Hometown Critics Have It In for Barcelona

But fans don’t seem to mind.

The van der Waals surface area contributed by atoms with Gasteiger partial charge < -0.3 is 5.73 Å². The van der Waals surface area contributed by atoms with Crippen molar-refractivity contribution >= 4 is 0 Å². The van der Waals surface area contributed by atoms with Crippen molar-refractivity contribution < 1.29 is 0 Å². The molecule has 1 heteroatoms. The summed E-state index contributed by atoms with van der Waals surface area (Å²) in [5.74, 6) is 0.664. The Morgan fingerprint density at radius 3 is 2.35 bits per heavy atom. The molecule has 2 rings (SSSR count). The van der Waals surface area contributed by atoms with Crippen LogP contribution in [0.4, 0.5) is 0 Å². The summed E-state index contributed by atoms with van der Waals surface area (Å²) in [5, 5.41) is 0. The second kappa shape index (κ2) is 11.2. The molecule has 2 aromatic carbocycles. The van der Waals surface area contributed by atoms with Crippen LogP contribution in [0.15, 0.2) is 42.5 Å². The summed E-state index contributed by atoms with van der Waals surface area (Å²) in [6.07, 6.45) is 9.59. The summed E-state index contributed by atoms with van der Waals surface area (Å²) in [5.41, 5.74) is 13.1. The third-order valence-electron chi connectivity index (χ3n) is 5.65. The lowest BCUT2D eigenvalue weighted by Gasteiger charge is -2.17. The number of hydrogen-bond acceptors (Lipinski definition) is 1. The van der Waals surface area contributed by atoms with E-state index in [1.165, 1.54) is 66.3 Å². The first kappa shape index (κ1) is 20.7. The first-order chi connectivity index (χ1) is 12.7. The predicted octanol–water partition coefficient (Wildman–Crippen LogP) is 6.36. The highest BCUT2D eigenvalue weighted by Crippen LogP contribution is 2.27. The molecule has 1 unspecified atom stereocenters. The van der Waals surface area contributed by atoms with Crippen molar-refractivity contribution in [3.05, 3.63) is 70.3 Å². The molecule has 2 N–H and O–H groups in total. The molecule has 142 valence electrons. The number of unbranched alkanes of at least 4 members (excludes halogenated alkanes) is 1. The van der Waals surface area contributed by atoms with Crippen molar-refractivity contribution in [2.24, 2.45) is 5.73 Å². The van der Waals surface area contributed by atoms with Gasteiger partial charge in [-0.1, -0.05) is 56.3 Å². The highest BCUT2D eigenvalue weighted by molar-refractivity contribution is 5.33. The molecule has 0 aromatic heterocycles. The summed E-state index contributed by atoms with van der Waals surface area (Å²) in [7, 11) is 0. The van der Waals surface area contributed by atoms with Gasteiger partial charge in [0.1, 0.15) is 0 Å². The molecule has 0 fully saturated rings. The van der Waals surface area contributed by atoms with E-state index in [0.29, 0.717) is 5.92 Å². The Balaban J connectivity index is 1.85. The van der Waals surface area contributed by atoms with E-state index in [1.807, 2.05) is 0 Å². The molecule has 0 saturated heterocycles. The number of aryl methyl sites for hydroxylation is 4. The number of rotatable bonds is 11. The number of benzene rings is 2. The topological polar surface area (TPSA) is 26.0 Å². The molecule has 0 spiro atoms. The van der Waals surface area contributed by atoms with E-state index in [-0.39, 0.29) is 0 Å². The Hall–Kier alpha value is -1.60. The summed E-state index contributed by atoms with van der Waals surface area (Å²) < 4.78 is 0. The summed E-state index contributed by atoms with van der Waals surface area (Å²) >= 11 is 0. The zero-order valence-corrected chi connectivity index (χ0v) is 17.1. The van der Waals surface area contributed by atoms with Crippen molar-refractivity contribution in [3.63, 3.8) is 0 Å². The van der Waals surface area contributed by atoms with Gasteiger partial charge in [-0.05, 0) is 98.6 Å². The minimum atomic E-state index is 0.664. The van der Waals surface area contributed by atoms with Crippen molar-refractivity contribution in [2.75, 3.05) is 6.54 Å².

Barcelona, a three-piece from Seattle, plays lush, melodic, piano-driven pop-rock. They're often compared to Coldplay, something the band first loathed but has since come to embrace. Barcelona's members are in their mid-20s, have dimples, are earnest and kind, shower regularly, and are not afraid of hair product and cologne. One of them lives in the suburbs, and all three went to a Christian university.In 2007, Barcelona released an album, Absolutes, that stuck with me like no other local release that year. Sure, there were flecks of Coldplay on the record, but there was just as much Sigur Rós and Radiohead, and lead singer Brian Fennell's vocals were reminiscent of George Michael. Most striking, there wasn't a track on the LP that stood out as a single—Absolutes was an album in the purest sense of the word, eschewing the fuck-and-run nature of the digital era.I first saw Barcelona perform live in September 2007 at Neumos on Capitol Hill. The crowd couldn't have been less reflective of that neighborhood, Seattle's epicenter of hyperjudgmental citizen rock critics. People were smiling, talking, dancing, and singing along, and there were very few men sporting skinny jeans and beards.In late 2008, Barcelona signed with a major label, Universal/Motown. In late April they'll re-release Absolutes, remixed by Michael Brauer, a three-time Grammy winner who's worked with Coldplay. The album will feature a handful of new tracks, recorded in Death Cab for Cutie drummer Jason McGerr's studio.In less-spoiled cities, such a sequence of events would lead locals to get behind Barcelona with a fervor generally reserved for small-town Texas football teams. But this being Seattle, Barcelona's reception by local critics who witnessed the band's Saturday set at SXSW in Austin a couple of weeks ago was entirely too predictable. "By the time Barcelona went onstage around 3:45, the audience had thinned, perhaps owing to the band's formidable mediocrity," wrote The Seattle Times. "Out of all the interesting, original rock coming out of Seattle, these disposable popsters get signed to Universal? Then again, I don't get much from Death Cab or Coldplay, who these guys emulate." The Stranger was similarly derisive: "Barcelona played a set of tepid, watered-down Death Cab mope rock; not a band I would have chosen to rep Seattle."Knocking back a pitcher of Pabst at the Pioneer Square Saloon a couple of Fridays ago, Fennell and guitarist Chris Bristol chuckle when reminded of these critical darts. "The crowd was great, bigger than Blue Scholars' [who played afterward]," recalls Fennell. "It's like, 'What show were you at?' We're not dirty enough for Seattle, and that's fine. But we love being a pop band from Seattle. We go around the country and are championing the city.""It's funny how they compare us to Death Cab and Coldplay," adds Fennell. "Death Cab's one of the best bands to come out of Seattle, and Coldplay is one of the biggest bands in the world. At this point, if you want to compare us to Coldplay, they have a lot of fans we'd love to hear our music."Fennell, Bristol, and drummer Rhett Stonelake met while attending Seattle Pacific University, and became a band in 2005. To generate enthusiasm for their early shows, they canvassed SPU dorms and the University of Washington Greek system on foot."We pretty much realized Capitol Hill would never be our place," recalls Fennell. "It's so insular.""Our crowd is Ballard and Queen Anne, but there are a lot of people who drive in from outside Seattle to see our shows," says Bristol.In Austin, Fennell says, "there were a couple interviews where people were like, 'You signed to a major label; that's really not a cool thing to do.'" But Fennell and Bristol insist their experience at Universal/Motown has been the antithesis of the usual major-label horror story. For instance, it was the band, not the label, who wanted to remix Absolutes prior to release. "They signed us as an indie band and treat us like an indie band," says Fennell."I'm pretty convinced that if people hung out with us, they'd realize we don't have attitudes like a lot of the bands they like," adds Fennell, before taking a shot at the industry's sultans of snot. "As long as we never get on Pitchfork, we're good."mseely@seattleweekly.com

 
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